A Canadian mother of two was fined by her local daycare for sending her children to school with homemade leftovers that didn’t tick off the required ‘grain’ component to their lunch.
Kristen Bartkiw packed what she thought was a well-rounded nutritious meal for her children, five-year-old Logan and three-year-old Natalie. But the leftover roast beef, potatoes, carrot, milk and oranges were deemed unbalanced by the daycare and supplemented with Ritz crackers to satisfy the missing grain required by Canada food guidelines.
Bartkiw learnt of the supplemented crackers when her children returned home with an empty lunchbox containing the fine of $10 in December 2012, according to the Weighty Matters nutritional blog, who made the story public this week.
Canada food guidelines state that children’s school lunches must consist of one milk, one meat, one grain, and two fruits or vegetables to be deemed a healthy lunch. While potatoes are a carbohydrate, they are not a grain.
The food guide lists bread, bagels, flat breads, cooked rice, bulgar or quinoa, cereal, pasta or coucous as appropriate ‘grain’ choices. Oddly enough, crackers aren’t listed. Perhaps it has something to do with the 6.5g of fat and 300 milligrams of sodium in about five Ritz crackers.
But herein lays the problem with the current system, according to a written comment by Bartkiw on Weighty Matters. Had she packed her children a “microwave Kraft Dinner and a hot dog, a package of fruit twists, a Cheestring, and a juice box” their lunch would have ticked all the boxes – in spite of the fact that her homemade lunch was the healthier option.
“They have certain legislation that they have in place where you have to follow these food groups, but it doesn’t matter how processed the foods are or if they’re junk food … so Ritz crackers count as a grain,” said Bartkiw in an interview with MetroNews.
Although she can laugh about it now, Bartkiw was understandably angry at the time.
“I phoned the daycare worker and said ‘you know, potatoes, surely I can get away with this,’ and they didn’t actually end up charging me the $10.
“But it was just the principle of the thing, that it was not considered a healthy lunch that I found ridiculous.”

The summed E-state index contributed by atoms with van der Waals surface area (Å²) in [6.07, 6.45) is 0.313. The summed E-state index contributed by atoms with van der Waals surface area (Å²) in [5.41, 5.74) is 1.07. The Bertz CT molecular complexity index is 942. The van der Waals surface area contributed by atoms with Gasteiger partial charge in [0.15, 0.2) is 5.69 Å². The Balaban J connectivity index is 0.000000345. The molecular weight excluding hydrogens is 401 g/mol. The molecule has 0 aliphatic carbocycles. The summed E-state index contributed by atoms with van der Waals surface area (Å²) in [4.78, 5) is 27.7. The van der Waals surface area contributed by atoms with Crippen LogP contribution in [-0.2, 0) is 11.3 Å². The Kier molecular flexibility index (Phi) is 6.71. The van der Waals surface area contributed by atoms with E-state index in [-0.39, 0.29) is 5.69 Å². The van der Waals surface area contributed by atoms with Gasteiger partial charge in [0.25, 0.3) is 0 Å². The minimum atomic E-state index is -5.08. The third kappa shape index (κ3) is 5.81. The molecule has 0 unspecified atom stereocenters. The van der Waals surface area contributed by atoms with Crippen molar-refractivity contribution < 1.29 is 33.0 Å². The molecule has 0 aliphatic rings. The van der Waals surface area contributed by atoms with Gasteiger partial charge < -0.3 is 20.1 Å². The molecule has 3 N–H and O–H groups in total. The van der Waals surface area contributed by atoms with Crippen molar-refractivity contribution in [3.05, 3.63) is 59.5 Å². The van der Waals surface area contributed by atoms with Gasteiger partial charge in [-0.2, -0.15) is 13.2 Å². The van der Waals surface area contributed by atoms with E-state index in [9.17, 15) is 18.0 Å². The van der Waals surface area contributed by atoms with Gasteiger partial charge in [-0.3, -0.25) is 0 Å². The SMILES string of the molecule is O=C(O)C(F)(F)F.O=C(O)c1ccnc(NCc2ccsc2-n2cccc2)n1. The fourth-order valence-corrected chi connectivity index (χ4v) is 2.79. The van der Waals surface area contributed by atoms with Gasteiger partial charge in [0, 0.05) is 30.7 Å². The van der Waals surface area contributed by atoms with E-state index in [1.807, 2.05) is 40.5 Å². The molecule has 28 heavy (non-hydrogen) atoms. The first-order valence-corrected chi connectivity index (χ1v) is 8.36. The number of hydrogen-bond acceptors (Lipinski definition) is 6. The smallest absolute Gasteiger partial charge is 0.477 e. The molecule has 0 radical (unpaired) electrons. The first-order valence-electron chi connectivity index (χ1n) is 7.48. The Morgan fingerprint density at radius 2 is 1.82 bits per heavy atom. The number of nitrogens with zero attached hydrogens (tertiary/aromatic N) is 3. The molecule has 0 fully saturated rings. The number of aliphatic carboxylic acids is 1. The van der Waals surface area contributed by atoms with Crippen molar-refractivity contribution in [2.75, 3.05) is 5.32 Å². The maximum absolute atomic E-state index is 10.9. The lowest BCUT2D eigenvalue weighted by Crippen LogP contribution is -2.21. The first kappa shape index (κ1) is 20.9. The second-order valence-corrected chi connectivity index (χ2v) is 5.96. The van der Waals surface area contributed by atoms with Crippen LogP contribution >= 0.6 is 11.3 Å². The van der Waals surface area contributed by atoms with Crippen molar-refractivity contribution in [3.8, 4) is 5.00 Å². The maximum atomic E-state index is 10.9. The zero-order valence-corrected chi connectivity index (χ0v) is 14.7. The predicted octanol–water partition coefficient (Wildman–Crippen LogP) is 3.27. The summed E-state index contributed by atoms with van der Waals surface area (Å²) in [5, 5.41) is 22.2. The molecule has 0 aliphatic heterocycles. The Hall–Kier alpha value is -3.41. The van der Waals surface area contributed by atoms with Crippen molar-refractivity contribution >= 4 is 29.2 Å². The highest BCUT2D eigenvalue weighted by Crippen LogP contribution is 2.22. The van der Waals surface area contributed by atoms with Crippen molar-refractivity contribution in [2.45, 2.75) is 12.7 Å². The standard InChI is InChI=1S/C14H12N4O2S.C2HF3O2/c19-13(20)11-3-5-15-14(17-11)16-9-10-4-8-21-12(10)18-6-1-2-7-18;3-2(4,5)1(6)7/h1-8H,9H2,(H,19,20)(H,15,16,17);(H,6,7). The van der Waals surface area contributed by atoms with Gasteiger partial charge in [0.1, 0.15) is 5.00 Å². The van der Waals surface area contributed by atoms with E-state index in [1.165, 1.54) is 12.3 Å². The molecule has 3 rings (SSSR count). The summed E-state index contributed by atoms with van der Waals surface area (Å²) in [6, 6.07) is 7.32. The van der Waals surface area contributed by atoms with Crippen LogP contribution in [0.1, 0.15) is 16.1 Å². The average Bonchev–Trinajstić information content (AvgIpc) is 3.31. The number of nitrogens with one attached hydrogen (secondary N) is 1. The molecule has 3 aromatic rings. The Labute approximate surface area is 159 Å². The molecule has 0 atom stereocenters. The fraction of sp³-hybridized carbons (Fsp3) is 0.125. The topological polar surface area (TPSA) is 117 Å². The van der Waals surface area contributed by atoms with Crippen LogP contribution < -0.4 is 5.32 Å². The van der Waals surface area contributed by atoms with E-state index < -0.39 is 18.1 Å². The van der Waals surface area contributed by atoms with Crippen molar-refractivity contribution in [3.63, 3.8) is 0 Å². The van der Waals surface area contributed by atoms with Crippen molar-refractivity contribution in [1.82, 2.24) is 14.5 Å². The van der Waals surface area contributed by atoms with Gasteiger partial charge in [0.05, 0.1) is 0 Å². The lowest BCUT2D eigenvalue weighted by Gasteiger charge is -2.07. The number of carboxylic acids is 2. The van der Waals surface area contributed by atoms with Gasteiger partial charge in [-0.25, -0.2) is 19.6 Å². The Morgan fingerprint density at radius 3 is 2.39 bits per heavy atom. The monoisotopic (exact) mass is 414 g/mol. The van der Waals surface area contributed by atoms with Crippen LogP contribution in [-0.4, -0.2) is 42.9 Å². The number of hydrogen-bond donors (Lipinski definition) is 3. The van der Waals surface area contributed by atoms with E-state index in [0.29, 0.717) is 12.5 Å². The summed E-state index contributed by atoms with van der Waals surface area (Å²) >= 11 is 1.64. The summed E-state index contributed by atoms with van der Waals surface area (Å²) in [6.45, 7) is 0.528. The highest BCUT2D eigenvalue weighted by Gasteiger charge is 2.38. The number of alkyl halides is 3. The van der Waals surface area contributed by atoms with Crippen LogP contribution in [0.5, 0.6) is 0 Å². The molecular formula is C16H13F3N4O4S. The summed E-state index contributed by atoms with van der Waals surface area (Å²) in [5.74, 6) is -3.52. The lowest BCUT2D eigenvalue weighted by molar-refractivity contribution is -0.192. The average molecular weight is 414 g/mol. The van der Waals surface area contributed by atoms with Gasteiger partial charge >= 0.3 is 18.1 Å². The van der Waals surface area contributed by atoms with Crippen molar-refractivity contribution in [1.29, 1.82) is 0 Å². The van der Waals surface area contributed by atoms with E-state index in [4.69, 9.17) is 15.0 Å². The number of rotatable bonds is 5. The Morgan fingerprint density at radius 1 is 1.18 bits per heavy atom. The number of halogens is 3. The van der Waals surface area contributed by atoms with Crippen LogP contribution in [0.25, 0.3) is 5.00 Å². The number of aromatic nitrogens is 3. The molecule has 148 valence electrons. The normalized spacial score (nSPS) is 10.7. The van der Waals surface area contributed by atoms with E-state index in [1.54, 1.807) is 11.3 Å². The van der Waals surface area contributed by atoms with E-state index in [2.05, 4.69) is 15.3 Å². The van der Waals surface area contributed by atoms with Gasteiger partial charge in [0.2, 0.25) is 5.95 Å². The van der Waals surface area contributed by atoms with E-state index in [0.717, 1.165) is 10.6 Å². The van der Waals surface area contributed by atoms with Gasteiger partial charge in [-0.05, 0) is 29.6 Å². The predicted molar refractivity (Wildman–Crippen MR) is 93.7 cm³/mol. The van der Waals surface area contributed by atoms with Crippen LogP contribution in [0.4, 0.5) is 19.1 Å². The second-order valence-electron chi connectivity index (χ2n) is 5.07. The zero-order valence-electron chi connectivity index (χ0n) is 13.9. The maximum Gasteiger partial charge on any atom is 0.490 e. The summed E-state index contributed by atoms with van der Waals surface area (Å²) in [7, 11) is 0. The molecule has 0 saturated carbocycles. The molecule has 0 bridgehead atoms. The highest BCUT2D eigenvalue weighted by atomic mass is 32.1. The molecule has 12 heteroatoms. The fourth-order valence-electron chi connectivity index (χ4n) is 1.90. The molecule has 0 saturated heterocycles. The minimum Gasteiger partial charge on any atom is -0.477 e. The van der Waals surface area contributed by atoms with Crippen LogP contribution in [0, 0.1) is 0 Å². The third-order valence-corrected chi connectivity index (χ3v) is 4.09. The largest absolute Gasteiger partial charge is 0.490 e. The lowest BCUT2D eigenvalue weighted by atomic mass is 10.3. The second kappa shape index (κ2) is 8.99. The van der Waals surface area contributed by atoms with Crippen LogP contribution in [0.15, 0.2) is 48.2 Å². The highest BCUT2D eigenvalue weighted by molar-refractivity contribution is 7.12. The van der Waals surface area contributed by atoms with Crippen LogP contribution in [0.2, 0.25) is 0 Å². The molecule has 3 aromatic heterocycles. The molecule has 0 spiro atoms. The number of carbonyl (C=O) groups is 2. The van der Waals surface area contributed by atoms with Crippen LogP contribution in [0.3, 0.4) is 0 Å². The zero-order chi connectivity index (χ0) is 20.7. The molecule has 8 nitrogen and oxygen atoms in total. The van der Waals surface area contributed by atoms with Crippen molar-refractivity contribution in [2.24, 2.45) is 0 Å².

Nutritionist, dietitian, and mother Dr Joanna McMillan, agrees with Bartkiw and thinks it is ludicrous that a child would be given a Ritz cracker in an attempt to make their lunch more nutritional but she could see the same problem arising here if we were to adopt a similar policy.
"I think the Australian new guidelines are much better than we used to have, although if the same notion was applied where every section has to be included in one meal, then there could be the same outcome," says Dr Joanna.
"That is the first problem here – the guidelines are for the total diet and not every meal. To insist that a grain food be in the lunch meal is crazy."
While Australia's system has come a long way, Dr Joanna has simplified the current guidelines for her own family and clients' use.
"I confess I don’t use the official Australian Plate – I prefer to use my own much simpler version. The key difference is that I bunch together carbohydrate-rich foods and I put a big emphasis on the quality of that carb food – advising low GI, wholegrain (for grain foods), fibre rich and nutrient dense. So were the school to be using my plate the child’s lunch would have been good as the potato was her carb-food. There was no need for a grain as well," she says.
Since the incident Bartkiw's Canadian province has adopted a hot lunch program to encourage parents to send a more balanced lunch to school with their kids – which she says is a much better alternative.
What lunch box guidelines or restrictions have been enforced in your preschool and are they good or bad? Leave your comment below or join the conversation on the Essential Kids forums.